stabbing his chest with his thumb.)
Listen to this night, Papa, feel it. (Pauses. The drums are loud. She
breathes deeply and spins around. She dances to the music.) Can you
sense this night?
Zuri, dey accused me of dabbling in de Petro, for money. (Pause.) You
listening to me?
Yes, Papa, I'm listening.
No! No you not. Your mind is… Ah remember you as ah child, eyes
glaze over, you would be ten thousand miles away as we try to speak to
you. Ah see dat look on your face right now.
I've a confession, Papa.
Ah confession? You sound Catholic. Do anyting, den confess to ah man.
I'm responsible for the rumors about you, and de Petro.
(Looking at Zuri intensely.)
Wat? I raised you—you don't believe—
If two little words about you could cause such turmoil, they don't
deserve your loyalty, your dedication.
Why! Why you start dat mess? Dat was my life.
(Pause, down cast eyes.)
All that can be undone, Papa. I need a La Place that I can trust.
Ah man's reputation can't be repaired like ah old house after ah
hurricane. Damage like dat can never be—
I knew you would refuse to come if I just ask. Since Mama died you
been cooped up on dat mountain.
How could you be sure ah would come down?
I just had to shake you. I knew you would if—Maybe. (paused, looking
I know how we can make peace with your Hounfor when this is over.
(A long pause)
Wat's happening to you? Ever since dat quake, ever since your
It's bigger than that, papa. There's more at stake
Wat's your plan any how?
A trip to the Crossroads, to the Temple of Guede, that's all.
Dat's all? And wat for? Wat you going to do dere?
Papa, I've this recurring dream. I'm standing in a clearing in the
bush. In the dream, I'm aware that that place is where the past,
present and future crisscross. Some people are coming towards me, out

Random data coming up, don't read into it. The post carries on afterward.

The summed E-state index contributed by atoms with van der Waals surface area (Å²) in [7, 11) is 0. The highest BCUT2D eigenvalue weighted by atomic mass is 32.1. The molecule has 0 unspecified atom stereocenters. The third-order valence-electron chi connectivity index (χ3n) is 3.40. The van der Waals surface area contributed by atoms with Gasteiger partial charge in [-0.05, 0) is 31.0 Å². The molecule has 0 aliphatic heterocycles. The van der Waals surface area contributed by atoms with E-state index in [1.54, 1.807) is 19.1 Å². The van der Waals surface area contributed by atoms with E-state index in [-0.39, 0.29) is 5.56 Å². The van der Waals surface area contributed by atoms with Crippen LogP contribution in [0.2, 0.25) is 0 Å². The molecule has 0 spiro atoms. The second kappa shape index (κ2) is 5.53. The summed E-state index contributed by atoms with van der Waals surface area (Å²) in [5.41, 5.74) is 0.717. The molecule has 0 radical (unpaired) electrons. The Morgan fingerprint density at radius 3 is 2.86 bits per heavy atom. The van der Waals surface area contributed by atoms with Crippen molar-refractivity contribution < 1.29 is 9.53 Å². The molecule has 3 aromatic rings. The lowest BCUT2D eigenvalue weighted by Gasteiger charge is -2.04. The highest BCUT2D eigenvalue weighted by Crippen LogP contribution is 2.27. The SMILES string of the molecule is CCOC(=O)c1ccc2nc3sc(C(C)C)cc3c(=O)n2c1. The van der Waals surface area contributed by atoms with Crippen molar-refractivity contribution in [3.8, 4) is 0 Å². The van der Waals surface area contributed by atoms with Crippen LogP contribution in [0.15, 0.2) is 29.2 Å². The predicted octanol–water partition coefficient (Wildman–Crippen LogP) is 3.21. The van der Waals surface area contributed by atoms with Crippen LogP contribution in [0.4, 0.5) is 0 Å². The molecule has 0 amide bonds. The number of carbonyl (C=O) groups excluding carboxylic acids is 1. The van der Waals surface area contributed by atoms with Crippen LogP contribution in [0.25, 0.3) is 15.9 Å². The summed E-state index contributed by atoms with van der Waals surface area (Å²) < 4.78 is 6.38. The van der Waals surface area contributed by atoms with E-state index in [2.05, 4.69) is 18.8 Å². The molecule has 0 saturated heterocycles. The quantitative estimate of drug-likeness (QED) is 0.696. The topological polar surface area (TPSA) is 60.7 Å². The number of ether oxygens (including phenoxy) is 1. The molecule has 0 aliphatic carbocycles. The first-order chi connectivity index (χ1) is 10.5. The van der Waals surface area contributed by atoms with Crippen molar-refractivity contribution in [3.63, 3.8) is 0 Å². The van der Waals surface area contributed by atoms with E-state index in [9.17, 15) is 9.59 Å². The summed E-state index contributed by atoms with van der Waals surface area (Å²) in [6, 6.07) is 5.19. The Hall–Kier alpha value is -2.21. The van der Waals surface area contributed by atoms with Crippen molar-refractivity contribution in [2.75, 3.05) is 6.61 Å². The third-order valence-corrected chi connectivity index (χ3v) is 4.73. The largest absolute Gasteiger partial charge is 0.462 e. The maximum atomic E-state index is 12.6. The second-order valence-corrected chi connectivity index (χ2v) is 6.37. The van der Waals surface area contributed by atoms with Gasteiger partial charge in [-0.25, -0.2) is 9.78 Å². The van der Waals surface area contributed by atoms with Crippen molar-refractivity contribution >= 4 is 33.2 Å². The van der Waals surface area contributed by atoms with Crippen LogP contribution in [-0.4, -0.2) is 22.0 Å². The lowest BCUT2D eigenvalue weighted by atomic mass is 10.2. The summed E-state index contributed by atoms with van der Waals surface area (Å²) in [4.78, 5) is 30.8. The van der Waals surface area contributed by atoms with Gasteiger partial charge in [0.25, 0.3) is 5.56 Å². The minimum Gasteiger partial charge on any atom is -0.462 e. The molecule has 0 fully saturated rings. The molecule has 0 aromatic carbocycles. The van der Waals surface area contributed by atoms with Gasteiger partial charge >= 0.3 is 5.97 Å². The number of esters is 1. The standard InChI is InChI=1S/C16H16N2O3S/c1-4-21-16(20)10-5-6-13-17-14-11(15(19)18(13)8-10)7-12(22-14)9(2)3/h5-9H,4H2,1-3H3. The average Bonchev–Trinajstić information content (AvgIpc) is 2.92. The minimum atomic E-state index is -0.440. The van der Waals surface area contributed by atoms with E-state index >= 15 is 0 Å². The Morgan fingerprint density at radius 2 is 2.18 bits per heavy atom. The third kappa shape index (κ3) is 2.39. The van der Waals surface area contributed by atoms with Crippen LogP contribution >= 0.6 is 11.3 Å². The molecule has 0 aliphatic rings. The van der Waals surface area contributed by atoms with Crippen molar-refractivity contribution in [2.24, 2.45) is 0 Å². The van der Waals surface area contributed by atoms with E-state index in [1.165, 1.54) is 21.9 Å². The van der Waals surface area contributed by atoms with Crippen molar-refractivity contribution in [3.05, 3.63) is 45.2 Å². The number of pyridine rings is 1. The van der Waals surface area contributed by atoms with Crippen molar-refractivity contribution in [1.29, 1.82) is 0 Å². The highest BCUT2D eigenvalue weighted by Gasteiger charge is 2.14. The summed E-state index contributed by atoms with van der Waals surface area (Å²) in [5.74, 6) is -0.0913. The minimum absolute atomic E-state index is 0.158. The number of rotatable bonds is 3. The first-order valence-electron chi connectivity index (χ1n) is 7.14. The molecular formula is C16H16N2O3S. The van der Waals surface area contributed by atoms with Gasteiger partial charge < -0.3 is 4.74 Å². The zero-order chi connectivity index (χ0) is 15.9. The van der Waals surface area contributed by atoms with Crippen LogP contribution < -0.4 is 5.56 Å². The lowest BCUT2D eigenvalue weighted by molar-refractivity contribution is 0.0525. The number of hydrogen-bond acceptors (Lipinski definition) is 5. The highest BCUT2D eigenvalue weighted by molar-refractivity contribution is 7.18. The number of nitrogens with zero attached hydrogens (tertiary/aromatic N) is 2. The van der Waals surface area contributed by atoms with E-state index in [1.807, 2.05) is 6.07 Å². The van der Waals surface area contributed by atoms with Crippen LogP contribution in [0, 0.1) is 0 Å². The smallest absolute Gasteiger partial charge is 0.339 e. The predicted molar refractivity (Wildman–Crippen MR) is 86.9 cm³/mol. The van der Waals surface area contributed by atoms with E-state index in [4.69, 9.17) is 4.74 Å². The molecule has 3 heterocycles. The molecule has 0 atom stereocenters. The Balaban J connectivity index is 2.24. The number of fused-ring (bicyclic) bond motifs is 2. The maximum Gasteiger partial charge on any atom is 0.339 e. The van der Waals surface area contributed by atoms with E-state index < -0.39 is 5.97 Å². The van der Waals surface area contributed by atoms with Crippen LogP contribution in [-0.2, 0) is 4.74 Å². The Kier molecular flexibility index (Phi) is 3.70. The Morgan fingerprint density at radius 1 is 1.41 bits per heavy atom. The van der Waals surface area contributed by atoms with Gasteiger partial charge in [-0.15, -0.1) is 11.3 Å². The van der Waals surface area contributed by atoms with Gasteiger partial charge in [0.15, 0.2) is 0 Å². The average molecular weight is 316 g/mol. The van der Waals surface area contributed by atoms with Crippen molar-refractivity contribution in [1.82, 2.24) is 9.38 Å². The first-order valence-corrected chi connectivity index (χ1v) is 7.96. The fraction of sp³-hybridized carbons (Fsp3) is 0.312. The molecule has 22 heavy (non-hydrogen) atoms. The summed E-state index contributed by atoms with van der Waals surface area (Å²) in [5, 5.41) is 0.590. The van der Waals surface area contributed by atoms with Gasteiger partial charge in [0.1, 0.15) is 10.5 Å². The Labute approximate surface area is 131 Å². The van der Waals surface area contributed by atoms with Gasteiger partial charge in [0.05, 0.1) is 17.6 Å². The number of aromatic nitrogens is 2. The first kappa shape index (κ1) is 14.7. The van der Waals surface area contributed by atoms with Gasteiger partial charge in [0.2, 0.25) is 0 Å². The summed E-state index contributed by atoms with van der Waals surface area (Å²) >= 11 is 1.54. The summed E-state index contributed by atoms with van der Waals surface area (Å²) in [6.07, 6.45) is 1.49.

of the bush, trying to hand me different objects. I extend my hands to
receive them, and like that (she snaps her fingers) I'm awake. That
place where I stand in the dream is the Temple of Guede at the
Crossroads. What they are trying to hand me are the pieces for an
The pieces for an Aret? Might be ah big difference between wat you
thinking right now, and wat's in dose hands in de dream. De spirits
may not be willing to hand you anything, at least not without ah
Papa, I'm willing to take my chances. We need to do something, bring
an end to all this suffering, hate, for women, for girls, so much self
Quite de task, you speaking as if you think it's all so easy, find
dose objects, bringing them back. Most of us walk long and never look
back to see wat's left behind.
I'm always looking back, Papa, at Ashe Fatima, and Boukman. They
sent Toussaint to the Temple of Guede, even rumored that he spoke to
the Taino Queen, Anacaona. That's why I'm always looking back, way
back. I know why Columbus and his Spaniards tricked her, broke her
neck with that rope.
We all know what the Spaniards did to her. Dat's why we still
celebrate her life. But if you always looking back, how you going to
recognize de present? Sure way to bounce your toes, and fall on your
I'm sure about this journey, Papa. I don't need to keep my eyes on
the ground, just on the horizon. Toussaint went back. Why not me?
Oh! Comparing yourself to Toussaint, are you?
Not at all, Papa, Toussaint was the greatest Haitian whoever lived.
Who am I to be so presumptuous?
He never told ah soul wat de Taino Queen said. He came back with only
dreams. You see where dose dreams landed him? In ah icebox on ah
mountain in France, you be careful.
You think there's something wrong with dreams and expectations?
Nothing wrong with dreams, Zuri, but you should be cautious about
where you let dem take you. In some places dey believe all existence
is de dream of ah god.
In our case, that God must be deep in a nightmare. We are abandoned,
Papa, left opened to all kinds of attacks, spiritual and otherwise.
They come at us like stinging flies. (Pause.) We need to resurrect our
Sacred Knowledge, form a defense against
Resurrect? You think de ancient spirits pack up, went somewhere? Dey
here with us right now, in de air we breathe, de animals we eat and
sacrifice. And don't forget in plants, and de dirt we came from. We
are Haitians, we are never alone.
I know, Papa, I know. But the spirits are causing all kinds of mischief. I see
them plain, the eternals, Toussaint, and the others who died with the scent of
power in their noses, destiny just outside of arms length. Something has plagued
me ever since I visited Fort De Joux, where they murdered Toussaint.
Why would you go to such ah place?
The place is a museum now. I heard they had his skull displayed on a
shelf. So I just wanted to see.
Well, was it dere, did you see it?
I entered the place with this urge, this plan (laughing) but this old
woman in an ill fitted dress kept following me with her eyes. You know
how some shopkeepers follow you with their gaze the moment you enter
Yeah, I know. Thieves always think everyone else is ah thief. You